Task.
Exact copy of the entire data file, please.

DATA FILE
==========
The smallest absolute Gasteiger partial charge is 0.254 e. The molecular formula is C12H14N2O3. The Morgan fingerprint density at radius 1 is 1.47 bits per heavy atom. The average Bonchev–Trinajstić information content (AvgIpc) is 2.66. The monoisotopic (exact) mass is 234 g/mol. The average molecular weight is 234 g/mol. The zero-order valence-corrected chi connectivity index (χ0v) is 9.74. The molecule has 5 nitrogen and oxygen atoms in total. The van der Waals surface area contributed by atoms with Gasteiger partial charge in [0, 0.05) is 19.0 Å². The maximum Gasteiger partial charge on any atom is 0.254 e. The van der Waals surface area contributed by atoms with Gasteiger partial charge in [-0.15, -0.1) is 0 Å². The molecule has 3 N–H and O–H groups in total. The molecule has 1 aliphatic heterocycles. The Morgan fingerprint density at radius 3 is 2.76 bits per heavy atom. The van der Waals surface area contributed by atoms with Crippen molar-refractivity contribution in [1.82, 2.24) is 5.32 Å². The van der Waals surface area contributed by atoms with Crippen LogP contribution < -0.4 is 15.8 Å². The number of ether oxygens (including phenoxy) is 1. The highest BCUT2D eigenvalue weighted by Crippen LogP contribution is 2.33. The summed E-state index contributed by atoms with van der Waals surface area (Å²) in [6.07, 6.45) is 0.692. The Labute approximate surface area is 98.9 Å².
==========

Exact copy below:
The smallest absolute Gasteiger partial charge is 0.254 e. The molecular formula is C12H14N2O3. The Morgan fingerprint density at radius 1 is 1.47 bits per heavy atom. The average Bonchev–Trinajstić information content (AvgIpc) is 2.66. The monoisotopic (exact) mass is 234 g/mol. The average molecular weight is 234 g/mol. The zero-order valence-corrected chi connectivity index (χ0v) is 9.74. The molecule has 5 nitrogen and oxygen atoms in total. The van der Waals surface area contributed by atoms with Gasteiger partial charge in [0, 0.05) is 19.0 Å². The maximum Gasteiger partial charge on any atom is 0.254 e. The van der Waals surface area contributed by atoms with Gasteiger partial charge in [-0.15, -0.1) is 0 Å². The molecule has 3 N–H and O–H groups in total. The molecule has 1 aliphatic heterocycles. The Morgan fingerprint density at radius 3 is 2.76 bits per heavy atom. The van der Waals surface area contributed by atoms with Crippen molar-refractivity contribution in [1.82, 2.24) is 5.32 Å². The van der Waals surface area contributed by atoms with Crippen LogP contribution < -0.4 is 15.8 Å². The number of ether oxygens (including phenoxy) is 1. The highest BCUT2D eigenvalue weighted by Crippen LogP contribution is 2.33. The summed E-state index contributed by atoms with van der Waals surface area (Å²) in [6.07, 6.45) is 0.692. The Labute approximate surface area is 98.9 Å².